The use of jacket structures to support offshore installations has for a long time been a popular choice in places with appropriate water depths. In recent years the use of jacket structures as offshore wind turbine foundations has also attracted increasing attention and is becoming a feasible alternative to traditional monopile foundations.
One of the key challenges in jacket design is optimizing tubular joints in terms of fatigue resistance. As it is not practically possible to include detailed FEM joint models in global jacket models designers are forced to look for alternative methods to obtain realistic joint representations. This is done by calculating influence factors (INF) and stress concentration factors (SCF) to be applied to simplified models of relevant tubular joints in global models in order to achieve a realistic force flow in the structure. One simple and widely used method is to apply parametric formulas, e.g. those suggested by Efthymiou. However, these approximating formulas have a fairly limited validity range. Therefore, on complex joint the most reliable way to determine INF’s is by setting up refined FEM models of relevant joints and then subsequently using the calculated factors in the global model. This strategy is computationally demanding and hence, very time consuming, as a new detailed FEM analysis of the tubular joint must be conducted for each step in the optimization process.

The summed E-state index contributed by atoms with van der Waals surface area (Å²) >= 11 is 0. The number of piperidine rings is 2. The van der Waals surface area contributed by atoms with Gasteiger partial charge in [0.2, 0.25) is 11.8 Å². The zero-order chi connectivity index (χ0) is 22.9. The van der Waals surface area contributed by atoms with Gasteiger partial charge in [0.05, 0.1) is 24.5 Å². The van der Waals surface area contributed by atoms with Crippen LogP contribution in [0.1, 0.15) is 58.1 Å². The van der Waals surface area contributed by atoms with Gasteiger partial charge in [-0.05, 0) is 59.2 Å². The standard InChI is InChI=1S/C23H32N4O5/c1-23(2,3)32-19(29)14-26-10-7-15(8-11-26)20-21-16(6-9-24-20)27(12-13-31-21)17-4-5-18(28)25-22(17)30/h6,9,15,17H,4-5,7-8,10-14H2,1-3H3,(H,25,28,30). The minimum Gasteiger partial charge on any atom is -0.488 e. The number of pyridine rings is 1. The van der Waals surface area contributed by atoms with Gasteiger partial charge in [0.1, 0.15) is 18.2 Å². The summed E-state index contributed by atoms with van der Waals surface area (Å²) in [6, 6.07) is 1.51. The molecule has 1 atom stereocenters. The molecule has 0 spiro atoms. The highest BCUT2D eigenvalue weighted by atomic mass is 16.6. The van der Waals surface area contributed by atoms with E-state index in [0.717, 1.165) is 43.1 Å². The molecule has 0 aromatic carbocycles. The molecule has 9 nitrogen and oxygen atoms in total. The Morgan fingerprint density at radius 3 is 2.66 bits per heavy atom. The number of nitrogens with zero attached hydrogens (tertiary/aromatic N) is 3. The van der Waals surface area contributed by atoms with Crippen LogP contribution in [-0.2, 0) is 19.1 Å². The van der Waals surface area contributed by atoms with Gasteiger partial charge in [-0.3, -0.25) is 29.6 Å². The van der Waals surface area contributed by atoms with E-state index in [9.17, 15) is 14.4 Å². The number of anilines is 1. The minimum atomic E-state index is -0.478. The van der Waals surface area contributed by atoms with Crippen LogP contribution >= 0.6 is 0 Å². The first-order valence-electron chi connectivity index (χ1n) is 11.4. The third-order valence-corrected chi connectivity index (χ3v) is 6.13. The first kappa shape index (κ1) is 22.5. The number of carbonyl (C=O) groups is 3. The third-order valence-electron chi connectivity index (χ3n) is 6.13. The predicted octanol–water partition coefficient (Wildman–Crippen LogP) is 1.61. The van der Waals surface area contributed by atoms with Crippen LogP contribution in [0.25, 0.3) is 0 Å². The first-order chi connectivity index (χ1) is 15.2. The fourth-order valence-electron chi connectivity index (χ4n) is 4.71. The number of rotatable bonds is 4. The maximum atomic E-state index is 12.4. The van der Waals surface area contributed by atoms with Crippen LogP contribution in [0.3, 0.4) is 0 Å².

The present paper demonstrates how this time consuming procedure can be avoided by use of artificial neural networks (ANN) trained to estimate INF’s on tubular joints. The neural network is trained on a pre-generated library of detailed FEM joint models and is then able to predict INF’s on joints that are not part of the library — and thereby providing a significant reduction in calculation time during the jacket/joint optimization process. The analysis is conducted on a typical joint on a three legged jacket structure. The joint is located on a jacket leg and has two incoming braces. Such a joint has a finite number of free design variables, e.g. chord diameter/thickness, brace diameter/thickness, brace angle, gap etc. Each of these free variables can be considered as a dimension in the joint design space. Having a sufficient number of FEM joint models in the library the neural network can be trained to recognize and predict underlying patterns in this design space. The method is demonstrated on a limited number of design variables but should easily be extended to cover all variables as the joint library is expanded to include all dimensions.